Now then, what do you all think of the baptism services here? Do you love coming to them? Do you write the date down from the noticeboard in your diary with eagerness and show up early to get a good seat? Or, do you actually write the dates down so as to remember not to come that day? That would sadden me, because I think we all should come to them. Once a month in alternate services is not a lot to ask for. And before you start creating a counter-argument to get me with next week when you see me un-robed let me present you with this thought: do you remember my baptism? Were you there for that? The date of my baptism was not up on the noticeboard, whether or not that’s why the 9am congregation showed up for the service I’ll never know. I had one row of supporters from outside this house. Just one row. Imagine what it would have been like for me if you’d all noted down the date and not showed up. Imagine how alone I would have felt, how much I would have doubted that the family of St Michaels Church cared.
Now many of you are thinking ah well that’s different, you’d been coming for a few months before then, the usual baptism crowd is huge and doesn’t actually care about Church. But that can’t be right can it? Otherwise they wouldn’t have been there. At least the parents of the child being baptised must care a bit. And if the rest of them actually wish they were still in bed or watching the football highlights because they don’t want to be at church with a bunch of grumpy people that don’t want them in their church, that frown upon them as outsiders, that make assumptions about them, then maybe we should be showing them that we do want them in our church, that we are nice, friendly people, and even if they only come once we should show them that they are welcome in our family.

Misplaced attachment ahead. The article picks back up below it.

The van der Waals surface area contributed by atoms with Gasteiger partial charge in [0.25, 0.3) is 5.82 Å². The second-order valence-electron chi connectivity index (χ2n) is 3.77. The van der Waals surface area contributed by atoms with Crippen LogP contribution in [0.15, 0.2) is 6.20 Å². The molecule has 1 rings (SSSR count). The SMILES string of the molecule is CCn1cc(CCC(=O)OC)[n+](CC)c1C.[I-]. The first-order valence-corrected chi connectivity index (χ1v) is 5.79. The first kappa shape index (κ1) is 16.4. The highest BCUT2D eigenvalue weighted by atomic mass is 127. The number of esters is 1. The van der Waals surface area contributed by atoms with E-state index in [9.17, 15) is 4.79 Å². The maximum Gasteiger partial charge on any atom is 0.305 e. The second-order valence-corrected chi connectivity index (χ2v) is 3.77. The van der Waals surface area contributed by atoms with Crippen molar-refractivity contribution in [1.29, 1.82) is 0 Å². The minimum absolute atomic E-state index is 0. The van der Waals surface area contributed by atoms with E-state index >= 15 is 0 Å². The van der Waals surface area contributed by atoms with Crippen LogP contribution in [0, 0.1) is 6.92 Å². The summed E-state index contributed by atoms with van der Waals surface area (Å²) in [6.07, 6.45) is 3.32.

Why am I talking about baptism? Well it’s in our first reading today from Acts, and there was a baptism here at the 10:45 service 2 weeks ago, after the Newala breakfast – I had a sausage butty, it was delicious. It was a lovely baptism service. I wouldn’t want to be at a baptism service every week, but every month or two, as it is, is great. There were two young boys sat in front of me. At one point they both ran off to the corner to grab a box of goodies. It was as the service ended that one got hold of a whiteboard and a pen, and he didn’t draw a giraffe or a dog. He drew a cross with stars around it. He grinned as he showed to his parents, and then just before I left he showed it to me. Pointing he said “the light of the world”. You know, I think that even if they all didn’t that boy cared about Church.
The Gospel reading today is divine, and I think sums up why I love the phrase “we are the family of this Church” so much. Jesus said As the Father has loved me, so I have loved you; abide in my love. If you keep my commandments – to love God and to love ourselves and one another – you will abide in my love. I have said these things to you so that my joy may be in you, and that your joy may be complete.
Rowan Williams recently preached in Canterbury Cathedral about the divisions in the Church. And he said that what we need to do, is make the walls that divide us into windows. What he meant was, the walls, the divisions we have between one another, between churches, between religions or none, we don’t all need to suddenly become the same kind of person. What we need to do is look through the windows into one another’s different world views, and we need to communicate. Then the windows can become open doors, and to borrow another of Rowan’s phrases, God can become the framework of our beautiful world, rather than an idea we make an unclear mess of. God can become the framework. A surrounding, encompassing, ever-present embrace, that holds us all together in love.
As the Father has loved me, so I have loved you; abide in my love. That was Jesus’ commandment. He wasn’t about laws and oppression, he was about openness and compassion. May we really live to be the family of this Church. As the Father has loved me, so I have loved you; abide in my love. We are the family of this Church. The Lord be with you.